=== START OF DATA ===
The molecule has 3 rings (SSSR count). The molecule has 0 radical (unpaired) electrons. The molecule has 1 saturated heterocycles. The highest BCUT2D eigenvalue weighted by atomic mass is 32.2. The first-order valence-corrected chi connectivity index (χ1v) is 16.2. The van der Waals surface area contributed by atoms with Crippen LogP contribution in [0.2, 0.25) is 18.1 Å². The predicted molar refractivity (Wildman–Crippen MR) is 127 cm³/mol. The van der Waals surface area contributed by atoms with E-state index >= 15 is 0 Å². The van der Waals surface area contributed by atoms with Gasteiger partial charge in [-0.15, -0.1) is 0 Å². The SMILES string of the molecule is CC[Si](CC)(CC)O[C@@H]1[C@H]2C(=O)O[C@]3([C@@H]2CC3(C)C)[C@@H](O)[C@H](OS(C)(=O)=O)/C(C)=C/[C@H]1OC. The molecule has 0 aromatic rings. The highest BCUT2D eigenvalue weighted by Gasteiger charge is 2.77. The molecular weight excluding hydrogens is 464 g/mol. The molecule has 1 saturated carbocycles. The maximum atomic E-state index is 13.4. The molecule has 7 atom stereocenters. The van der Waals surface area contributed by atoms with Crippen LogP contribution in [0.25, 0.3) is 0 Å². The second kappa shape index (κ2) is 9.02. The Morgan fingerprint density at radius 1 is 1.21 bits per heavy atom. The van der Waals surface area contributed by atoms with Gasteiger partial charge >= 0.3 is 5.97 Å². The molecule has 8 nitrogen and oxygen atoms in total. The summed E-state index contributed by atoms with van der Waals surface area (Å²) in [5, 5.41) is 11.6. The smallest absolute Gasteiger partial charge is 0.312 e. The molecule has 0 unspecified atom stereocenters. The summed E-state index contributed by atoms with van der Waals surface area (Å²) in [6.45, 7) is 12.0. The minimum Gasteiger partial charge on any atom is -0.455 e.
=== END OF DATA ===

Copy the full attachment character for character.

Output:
The molecule has 3 rings (SSSR count). The molecule has 0 radical (unpaired) electrons. The molecule has 1 saturated heterocycles. The highest BCUT2D eigenvalue weighted by atomic mass is 32.2. The first-order valence-corrected chi connectivity index (χ1v) is 16.2. The van der Waals surface area contributed by atoms with Crippen LogP contribution in [0.2, 0.25) is 18.1 Å². The predicted molar refractivity (Wildman–Crippen MR) is 127 cm³/mol. The van der Waals surface area contributed by atoms with E-state index >= 15 is 0 Å². The van der Waals surface area contributed by atoms with Gasteiger partial charge in [-0.15, -0.1) is 0 Å². The SMILES string of the molecule is CC[Si](CC)(CC)O[C@@H]1[C@H]2C(=O)O[C@]3([C@@H]2CC3(C)C)[C@@H](O)[C@H](OS(C)(=O)=O)/C(C)=C/[C@H]1OC. The molecule has 0 aromatic rings. The highest BCUT2D eigenvalue weighted by Gasteiger charge is 2.77. The molecular weight excluding hydrogens is 464 g/mol. The molecule has 1 saturated carbocycles. The maximum atomic E-state index is 13.4. The molecule has 7 atom stereocenters. The van der Waals surface area contributed by atoms with Crippen LogP contribution in [0.25, 0.3) is 0 Å². The second kappa shape index (κ2) is 9.02. The Morgan fingerprint density at radius 1 is 1.21 bits per heavy atom. The van der Waals surface area contributed by atoms with Gasteiger partial charge >= 0.3 is 5.97 Å². The molecule has 8 nitrogen and oxygen atoms in total. The summed E-state index contributed by atoms with van der Waals surface area (Å²) in [5, 5.41) is 11.6. The smallest absolute Gasteiger partial charge is 0.312 e. The molecule has 0 unspecified atom stereocenters. The summed E-state index contributed by atoms with van der Waals surface area (Å²) in [6.45, 7) is 12.0. The minimum Gasteiger partial charge on any atom is -0.455 e.